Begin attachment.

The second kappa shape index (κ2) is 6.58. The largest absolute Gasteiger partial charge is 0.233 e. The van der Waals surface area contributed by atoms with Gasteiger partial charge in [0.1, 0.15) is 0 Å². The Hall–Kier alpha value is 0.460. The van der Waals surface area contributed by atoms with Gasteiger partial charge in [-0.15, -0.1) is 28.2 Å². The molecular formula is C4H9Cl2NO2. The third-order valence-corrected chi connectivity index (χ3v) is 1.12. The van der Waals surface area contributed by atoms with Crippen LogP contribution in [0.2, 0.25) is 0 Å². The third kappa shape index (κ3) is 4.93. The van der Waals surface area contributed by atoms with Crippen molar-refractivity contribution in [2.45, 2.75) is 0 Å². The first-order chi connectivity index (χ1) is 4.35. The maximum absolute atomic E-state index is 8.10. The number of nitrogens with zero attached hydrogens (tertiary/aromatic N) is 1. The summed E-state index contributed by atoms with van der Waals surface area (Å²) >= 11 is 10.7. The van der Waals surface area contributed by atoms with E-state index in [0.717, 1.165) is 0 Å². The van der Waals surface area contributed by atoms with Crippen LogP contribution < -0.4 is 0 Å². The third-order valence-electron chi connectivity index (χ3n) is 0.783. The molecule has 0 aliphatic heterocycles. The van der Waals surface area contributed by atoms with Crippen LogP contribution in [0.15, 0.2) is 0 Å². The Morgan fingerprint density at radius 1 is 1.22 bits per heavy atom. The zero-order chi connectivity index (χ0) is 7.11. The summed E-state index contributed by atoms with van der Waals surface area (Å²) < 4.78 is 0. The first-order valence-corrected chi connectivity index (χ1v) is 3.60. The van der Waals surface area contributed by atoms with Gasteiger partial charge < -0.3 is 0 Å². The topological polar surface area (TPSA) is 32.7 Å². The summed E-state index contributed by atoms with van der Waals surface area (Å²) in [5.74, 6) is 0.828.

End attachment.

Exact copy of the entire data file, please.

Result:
The second kappa shape index (κ2) is 6.58. The largest absolute Gasteiger partial charge is 0.233 e. The van der Waals surface area contributed by atoms with Gasteiger partial charge in [0.1, 0.15) is 0 Å². The Hall–Kier alpha value is 0.460. The van der Waals surface area contributed by atoms with Gasteiger partial charge in [-0.15, -0.1) is 28.2 Å². The molecular formula is C4H9Cl2NO2. The third-order valence-corrected chi connectivity index (χ3v) is 1.12. The van der Waals surface area contributed by atoms with Crippen LogP contribution in [0.2, 0.25) is 0 Å². The third kappa shape index (κ3) is 4.93. The van der Waals surface area contributed by atoms with Crippen molar-refractivity contribution in [2.45, 2.75) is 0 Å². The first-order chi connectivity index (χ1) is 4.35. The maximum absolute atomic E-state index is 8.10. The number of nitrogens with zero attached hydrogens (tertiary/aromatic N) is 1. The summed E-state index contributed by atoms with van der Waals surface area (Å²) >= 11 is 10.7. The van der Waals surface area contributed by atoms with E-state index in [0.717, 1.165) is 0 Å². The van der Waals surface area contributed by atoms with Crippen LogP contribution < -0.4 is 0 Å². The third-order valence-electron chi connectivity index (χ3n) is 0.783. The molecule has 0 aliphatic heterocycles. The van der Waals surface area contributed by atoms with Crippen LogP contribution in [0.15, 0.2) is 0 Å². The Morgan fingerprint density at radius 1 is 1.22 bits per heavy atom. The zero-order chi connectivity index (χ0) is 7.11. The summed E-state index contributed by atoms with van der Waals surface area (Å²) < 4.78 is 0. The first-order valence-corrected chi connectivity index (χ1v) is 3.60. The van der Waals surface area contributed by atoms with Gasteiger partial charge < -0.3 is 0 Å². The topological polar surface area (TPSA) is 32.7 Å². The summed E-state index contributed by atoms with van der Waals surface area (Å²) in [5.74, 6) is 0.828.